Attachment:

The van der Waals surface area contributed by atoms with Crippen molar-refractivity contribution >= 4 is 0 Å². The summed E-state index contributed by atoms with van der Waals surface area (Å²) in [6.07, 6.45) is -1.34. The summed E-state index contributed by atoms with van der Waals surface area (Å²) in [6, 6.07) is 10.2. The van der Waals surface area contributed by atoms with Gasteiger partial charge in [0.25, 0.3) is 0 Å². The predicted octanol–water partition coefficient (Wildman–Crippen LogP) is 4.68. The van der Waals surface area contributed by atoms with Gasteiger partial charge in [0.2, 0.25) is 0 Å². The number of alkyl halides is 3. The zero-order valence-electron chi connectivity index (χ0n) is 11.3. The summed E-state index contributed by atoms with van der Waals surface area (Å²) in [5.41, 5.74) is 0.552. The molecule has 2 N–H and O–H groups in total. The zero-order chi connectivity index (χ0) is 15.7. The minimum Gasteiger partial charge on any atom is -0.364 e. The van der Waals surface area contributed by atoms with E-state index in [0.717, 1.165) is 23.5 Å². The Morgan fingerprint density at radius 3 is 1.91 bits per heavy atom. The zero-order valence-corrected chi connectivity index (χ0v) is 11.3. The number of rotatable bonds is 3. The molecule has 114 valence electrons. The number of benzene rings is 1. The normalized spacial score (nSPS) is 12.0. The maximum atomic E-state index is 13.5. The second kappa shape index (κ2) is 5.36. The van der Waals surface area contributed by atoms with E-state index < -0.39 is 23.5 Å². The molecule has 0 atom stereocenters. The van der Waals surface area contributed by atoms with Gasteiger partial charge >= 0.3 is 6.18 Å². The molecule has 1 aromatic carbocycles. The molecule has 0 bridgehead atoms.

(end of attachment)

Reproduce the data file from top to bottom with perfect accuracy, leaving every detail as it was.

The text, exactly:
The van der Waals surface area contributed by atoms with Crippen molar-refractivity contribution >= 4 is 0 Å². The summed E-state index contributed by atoms with van der Waals surface area (Å²) in [6.07, 6.45) is -1.34. The summed E-state index contributed by atoms with van der Waals surface area (Å²) in [6, 6.07) is 10.2. The van der Waals surface area contributed by atoms with Gasteiger partial charge in [0.25, 0.3) is 0 Å². The predicted octanol–water partition coefficient (Wildman–Crippen LogP) is 4.68. The van der Waals surface area contributed by atoms with Gasteiger partial charge in [0.2, 0.25) is 0 Å². The number of alkyl halides is 3. The zero-order valence-electron chi connectivity index (χ0n) is 11.3. The summed E-state index contributed by atoms with van der Waals surface area (Å²) in [5.41, 5.74) is 0.552. The molecule has 2 N–H and O–H groups in total. The zero-order chi connectivity index (χ0) is 15.7. The minimum Gasteiger partial charge on any atom is -0.364 e. The van der Waals surface area contributed by atoms with E-state index in [0.717, 1.165) is 23.5 Å². The Morgan fingerprint density at radius 3 is 1.91 bits per heavy atom. The zero-order valence-corrected chi connectivity index (χ0v) is 11.3. The number of rotatable bonds is 3. The molecule has 114 valence electrons. The number of benzene rings is 1. The normalized spacial score (nSPS) is 12.0. The maximum atomic E-state index is 13.5. The second kappa shape index (κ2) is 5.36. The van der Waals surface area contributed by atoms with E-state index < -0.39 is 23.5 Å². The molecule has 0 atom stereocenters. The van der Waals surface area contributed by atoms with Gasteiger partial charge >= 0.3 is 6.18 Å². The molecule has 1 aromatic carbocycles. The molecule has 0 bridgehead atoms.